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CPW has been covering the data breach litigation In re: Wawa, Inc. Data Security Litigation, pending in the U.S. District Court for the Eastern District of Pennsylvania (see here and here). As a reminder, In Re: Wawa Inc. Data Security Litigation, No. 2: 19-cv-06019 arose out of a data breach impacting Wawa, Inc. (“Wawa”), a popular convenience store chain. Several class action lawsuits were filed in response to a data breach that allegedly disclosed information collected from its consumers at “most” of Wawa’s 850 locations. The complaint alleges that the breach began in March 2019, when malicious actors installed malware on Wawa’s point-of-sale (“POS”) payment system. According to the complaint, the malicious actors then began harvesting the financial data submitted during purchases, which continued until December 12, 2019, when Wawa announced the breach.
According to the lawsuits, Wawa’s practice of accepting “swiped” payment cards, as opposed to “dipped” cards with chips, enabled the data breach. Whereas a swipe-only payment processing system enables easier theft, a chipped card uses “industry developed EMV chip technology” that makes fraud “significantly more difficult”. Broadly speaking, class action lawsuits were filed on behalf of Wawa’s customers, employees, and financial institutions (e.g., credit unions). The Wawa court’s case management plan created three distinct tracks for the litigation: the Consumer Track, the Employee Track, and the Financial Institution Track.
As we previously covered, in ruling on the Financial Institution Track plaintiffs’ motion to dismiss, the court held that the plaintiffs pleaded a plausible negligence claim based on their novel theory that imposed a duty of care based on the Payment Card Industry Data Security Standard (“PCI DSS”), but noted that Wawa’s argument that the “Payment Card Rules” may place contractual limitations on the plaintiffs’ rights and remedies.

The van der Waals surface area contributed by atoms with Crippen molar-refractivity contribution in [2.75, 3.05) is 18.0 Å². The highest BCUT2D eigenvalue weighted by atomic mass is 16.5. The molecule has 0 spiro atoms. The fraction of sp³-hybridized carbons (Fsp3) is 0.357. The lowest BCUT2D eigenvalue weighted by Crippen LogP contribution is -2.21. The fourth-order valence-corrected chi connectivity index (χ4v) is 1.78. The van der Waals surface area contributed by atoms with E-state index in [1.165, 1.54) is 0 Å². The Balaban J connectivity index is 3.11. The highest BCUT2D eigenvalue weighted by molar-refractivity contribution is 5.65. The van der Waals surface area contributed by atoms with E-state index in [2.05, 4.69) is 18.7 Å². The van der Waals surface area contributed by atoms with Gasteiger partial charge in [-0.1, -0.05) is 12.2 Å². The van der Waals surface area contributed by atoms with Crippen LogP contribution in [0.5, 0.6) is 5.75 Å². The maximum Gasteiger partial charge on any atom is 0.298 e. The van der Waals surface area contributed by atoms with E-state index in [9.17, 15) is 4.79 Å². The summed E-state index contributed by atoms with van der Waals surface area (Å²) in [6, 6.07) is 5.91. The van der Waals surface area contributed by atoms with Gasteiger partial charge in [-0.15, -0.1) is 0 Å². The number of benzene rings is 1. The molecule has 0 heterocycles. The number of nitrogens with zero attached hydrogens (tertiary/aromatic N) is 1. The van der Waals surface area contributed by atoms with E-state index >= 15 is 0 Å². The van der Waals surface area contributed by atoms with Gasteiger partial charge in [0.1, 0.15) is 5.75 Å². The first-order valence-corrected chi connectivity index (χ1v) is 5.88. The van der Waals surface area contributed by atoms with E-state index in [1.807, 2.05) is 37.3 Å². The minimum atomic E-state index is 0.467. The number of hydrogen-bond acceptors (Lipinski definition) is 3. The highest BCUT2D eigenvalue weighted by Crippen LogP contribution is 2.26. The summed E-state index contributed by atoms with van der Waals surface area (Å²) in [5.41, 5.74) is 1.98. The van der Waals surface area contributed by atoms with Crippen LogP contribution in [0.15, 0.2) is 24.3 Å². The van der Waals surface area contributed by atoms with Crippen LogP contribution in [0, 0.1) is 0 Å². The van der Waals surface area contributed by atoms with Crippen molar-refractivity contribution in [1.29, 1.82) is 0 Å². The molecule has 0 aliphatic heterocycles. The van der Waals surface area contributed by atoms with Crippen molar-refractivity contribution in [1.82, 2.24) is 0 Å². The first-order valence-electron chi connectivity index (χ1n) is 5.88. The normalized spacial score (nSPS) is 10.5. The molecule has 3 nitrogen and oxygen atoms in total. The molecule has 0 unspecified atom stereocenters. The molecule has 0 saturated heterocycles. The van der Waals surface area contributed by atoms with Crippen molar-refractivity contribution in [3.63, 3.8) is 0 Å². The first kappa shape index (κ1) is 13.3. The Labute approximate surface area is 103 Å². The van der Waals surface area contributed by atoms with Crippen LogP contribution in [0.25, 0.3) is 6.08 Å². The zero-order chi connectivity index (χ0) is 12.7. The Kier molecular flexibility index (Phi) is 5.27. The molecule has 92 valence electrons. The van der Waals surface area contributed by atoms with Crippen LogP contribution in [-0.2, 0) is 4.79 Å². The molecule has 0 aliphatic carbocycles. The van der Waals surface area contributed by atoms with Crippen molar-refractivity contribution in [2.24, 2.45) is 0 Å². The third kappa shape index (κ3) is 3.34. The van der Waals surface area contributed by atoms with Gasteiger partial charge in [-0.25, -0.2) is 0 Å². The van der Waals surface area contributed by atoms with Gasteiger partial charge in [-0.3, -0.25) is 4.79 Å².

The Consumer Track Plaintiffs and Wawa entered into a class action settlement in late 2020. Over the objections of the Employee Track Plaintiffs, the court, granted final approval of the settlement and dismissed the Consumer Track Action with prejudice on April 20, 2022. The proposed settlement class was comprised of approximately 22 million class members. The agreement provided for compensation based on three “tiers” of class members: (1) Tier One, comprised of customers who made a Wawa purchase using a payment card during the data breach period, but did not experience any fraudulent activity as a result, will receive a $5 Wawa gift card; (2) Tier Two, comprised of customers who made a Wawa purchase using a payment card during the data breach period and who submit proof of a subsequent fraudulent charge or attempted fraudulent charge, will receive a $15 Wawa gift card; (3) Tier Three, comprised of customers who have demonstrated out-of-pocket expenses or losses in connection with a fraudulent transaction incurred on a payment card resulting from the data breach will be entitled to reimbursement up to $500. Wawa also agreed to various forms of injunctive relief, including, but not limited to, retaining a qualified security assessor on an annual basis to assess Wawa’s compliance with PCI DSS requirements.
The Employee Track Plaintiffs opposed the Consumer Track settlement on the grounds that there was a lack of clarity regarding the adequacy and fairness of the settlement with respect to the rights and interests of the Employee Track Plaintiffs, who are entitled to greater consideration relative to the Consumer Track Plaintiffs.
Following the court’s order granting final approval of the Consumer Track settlement agreement, representatives of the Employee Track Plaintiffs filed a notice of appeal to the Third Circuit. The court subsequently issued an order on April 26, 2022, stating that because the order only resolved the claims of one out of three “track” of plaintiffs, it may not yet be an appealable “final decision.” The court instructed the parties to file written responses addressing the issue within 14 days of the order. The parties’ responses are due on May 10, 2022.
© Copyright 2022 Squire Patton Boggs (US) LLPNational Law Review, Volume XII, Number 124
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